Worksheet: Motion of Straight Conductors in Uniform Magnetic Fields

In this worksheet, we will practice relating the potential difference induced across straight conductors to their motion in uniform magnetic fields.

Q1:

A 15 cm long conducting rod has a potential difference across it, as shown in the diagram. The rod moves through a uniform magnetic field at 0.32 m/s. The magnitude of the induced potential difference is 9.6 mV.

What is the strength of the magnetic field?

  • A0.15 T
  • B0.050 T
  • C0.31 T
  • D0.10 T
  • E0.20 T

Which side of the field-containing region is the rod moving toward?

  • ABottom
  • BTop
  • CLeft side
  • DRight side

Q2:

A small aircraft flies at 150 m/s through a region where the strength of Earth’s magnetic field perpendicular to its wings is 35 µT. The wingspan of the aircraft is 12 m. What potential difference is induced across the aircraft’s wingtips?

Q3:

The circuit shown in the diagram contains a 4.5 V battery attached to smooth conducting rails. The ends of the conducting rails are attached to a 15 cm long conducting rod with a resistance of 2.5 Ω and a mass of 750 g. The circuit is within a 125 mT uniform magnetic field.

What is the magnitude of the acceleration of the rod?

What is the initial rate at which the potential difference across the rod decreases due to the emf induced across it because of its motion in the magnetic field?

  • A62×10 V/s
  • B1.4×10 V/s
  • C4.2×10 V/s
  • D23×10 V/s
  • E8.4×10 V/s

Q4:

The ends of a conducting rod are connected to a loop of conducting wire, as shown in the diagram. The rod enters a region that contains two oppositely directed uniform magnetic fields of equal magnitudes, where exactly half of the length of the rod is in each of the fields. The rod moves perpendicularly to both of the fields. The conducting wire does not enter either of the fields. The rod is 2 cm long and moves at 1 cm/s, and the magnetic fields are both 20 mT in strength. The total resistance of the rod and the wire is 0.5 Ω.

What is the potential difference between the ends of the rod as it moves through the fields?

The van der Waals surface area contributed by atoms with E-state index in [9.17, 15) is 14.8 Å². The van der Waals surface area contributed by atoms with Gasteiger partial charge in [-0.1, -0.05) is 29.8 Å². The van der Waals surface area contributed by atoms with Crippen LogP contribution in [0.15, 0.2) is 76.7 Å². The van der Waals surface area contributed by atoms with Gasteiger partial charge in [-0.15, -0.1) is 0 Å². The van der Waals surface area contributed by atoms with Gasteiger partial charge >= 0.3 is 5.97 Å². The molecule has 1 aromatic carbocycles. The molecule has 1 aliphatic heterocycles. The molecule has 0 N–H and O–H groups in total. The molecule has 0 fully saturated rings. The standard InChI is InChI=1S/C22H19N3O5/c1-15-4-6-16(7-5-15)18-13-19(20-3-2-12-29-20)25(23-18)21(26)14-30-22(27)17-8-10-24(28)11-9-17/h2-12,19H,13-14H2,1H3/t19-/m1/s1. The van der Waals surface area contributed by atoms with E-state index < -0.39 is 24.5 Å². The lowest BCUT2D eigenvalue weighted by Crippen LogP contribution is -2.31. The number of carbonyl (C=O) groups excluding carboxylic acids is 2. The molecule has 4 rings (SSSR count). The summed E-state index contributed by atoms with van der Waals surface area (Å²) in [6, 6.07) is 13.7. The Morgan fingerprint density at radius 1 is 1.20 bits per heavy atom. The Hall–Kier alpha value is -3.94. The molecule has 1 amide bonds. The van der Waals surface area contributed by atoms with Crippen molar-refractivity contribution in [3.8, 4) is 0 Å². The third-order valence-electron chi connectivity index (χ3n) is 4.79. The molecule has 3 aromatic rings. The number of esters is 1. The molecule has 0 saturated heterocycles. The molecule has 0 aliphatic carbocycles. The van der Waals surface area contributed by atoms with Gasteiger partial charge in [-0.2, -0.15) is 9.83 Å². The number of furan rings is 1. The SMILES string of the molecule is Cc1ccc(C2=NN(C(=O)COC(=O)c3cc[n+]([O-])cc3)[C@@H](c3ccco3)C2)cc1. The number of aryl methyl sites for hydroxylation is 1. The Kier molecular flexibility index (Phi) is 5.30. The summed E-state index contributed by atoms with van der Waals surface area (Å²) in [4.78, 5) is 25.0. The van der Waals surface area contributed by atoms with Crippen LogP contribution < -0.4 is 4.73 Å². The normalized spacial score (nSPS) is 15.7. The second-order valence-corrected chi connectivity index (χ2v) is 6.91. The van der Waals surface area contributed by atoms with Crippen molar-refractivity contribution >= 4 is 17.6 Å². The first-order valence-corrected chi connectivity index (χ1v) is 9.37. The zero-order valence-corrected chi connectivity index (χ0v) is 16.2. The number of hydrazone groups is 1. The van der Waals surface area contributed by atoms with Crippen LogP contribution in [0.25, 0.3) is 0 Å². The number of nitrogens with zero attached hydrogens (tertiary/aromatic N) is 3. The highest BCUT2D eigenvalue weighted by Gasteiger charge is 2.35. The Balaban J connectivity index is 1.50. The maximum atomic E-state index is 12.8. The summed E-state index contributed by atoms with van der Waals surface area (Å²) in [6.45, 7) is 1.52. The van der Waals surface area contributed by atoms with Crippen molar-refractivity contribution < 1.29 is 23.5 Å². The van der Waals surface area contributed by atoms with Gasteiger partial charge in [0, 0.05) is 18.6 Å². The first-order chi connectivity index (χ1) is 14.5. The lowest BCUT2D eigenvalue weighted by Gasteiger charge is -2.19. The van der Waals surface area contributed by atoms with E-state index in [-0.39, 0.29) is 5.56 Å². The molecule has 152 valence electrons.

What is the current through the wire as the rod moves through the fields?

What is the magnitude of the potential difference between either end of the rod and the center of the rod as the rod moves through the fields?

  • A6.2×10 V
  • B1.2×10 V
  • C2.0×10 V
  • D1.5×10 V
  • E50×10 V

Q5:

A conducting rod moves on conducting rails that form a circuit that contains two resistors, as shown in the diagram. The power dissipated by the circuit is 65.5 mW. The strength of the magnetic field the circuit is within is 945 mT. The rod has a resistance per unit length of 15 Ω/m. Find the speed 𝑣 at which the rod must move.

Q6:

A conducting rod moves on conducting rails that form a circuit that contains a resistor, as shown in the diagram. The rod travels the full distance across the rails in a time of 36 s, moving at a constant speed. The magnetic field around the circuit has a strength of 275 mT. The current in the circuit is 32 μA. Find the resistance of the rod.

Q7:

A 3.3 cm conducting rod moves through a 55 mT uniform magnetic field, as shown in the diagram. The rod travels at 8.5 cm/s, and the potential difference across the rod is 110 µV. Find the angle 𝜃.

Q8:

A 7.2 cm long conducting rod moves through a 36 mT uniform magnetic field, as shown in the diagram. The rod travels at 4.5 cm/s.

What is the magnitude of the potential difference across the rod?

  • A3.2×10 V
  • B1.2×10 V
  • C2.4×10 V
  • D0.60×10 V
  • E0.12×10 V

Which end of the rod has a higher potential?

  • AB
  • BA

Q9:

A conducting rod is rotated with one end of it held stationary. The rod rotates uniformly within a uniform magnetic field, with the direction of the rotation of the rod relative to the magnetic field varied, as shown in the diagrams I, II, III, and IV. The rod rotates at the same rate in each diagram.

In which of the diagrams does the value for the magnitude of the potential difference induced between the fixed end of the rod and the free end of the rod vary as the rod rotates?

  • AIII
  • BI
  • CII
  • DIV
  • ENone of the diagrams

Is the magnitude of the potential difference induced between the fixed end of the rod and the free end of the rod in diagram I equal to the magnitude of the potential difference induced between the fixed end of the rod and the free end of the rod in diagram II?

  • AYes
  • BNo

Is the magnitude of the potential difference induced between the fixed end of the rod and the free end of the rod in diagram III equal to the magnitude of the potential difference induced between the fixed end of the rod and the free end of the rod in diagram IV?

  • AYes
  • BNo

Is the magnitude of the potential difference induced between the fixed end of the rod and the free end of the rod in diagram I equal to the magnitude of the potential difference induced between the fixed end of the rod and the free end of the rod in diagram III?

  • AYes
  • BNo

Q10:

A conducting rod that is within a uniform magnetic field moves at a constant speed along a circular path, where the direction of the circular motion is perpendicular to the length of the rod throughout the motion. When the rod is at the positions A and C shown in the diagram, the direction of the circular motion is along the line of the direction of the magnetic field. When the rod is at the positions B and D shown in the diagram, the direction of the circular motion is perpendicular to the line of the direction of the magnetic field. The graph shows lines of four different colors. Each line could represent the change in the potential difference across the length of the rod as it moves from A to B to C to D and back to A. Which color correctly represents how the potential difference varies with time?

  • AOrange
  • BBlue
  • CRed
  • DGreen
  • ENone of these lines

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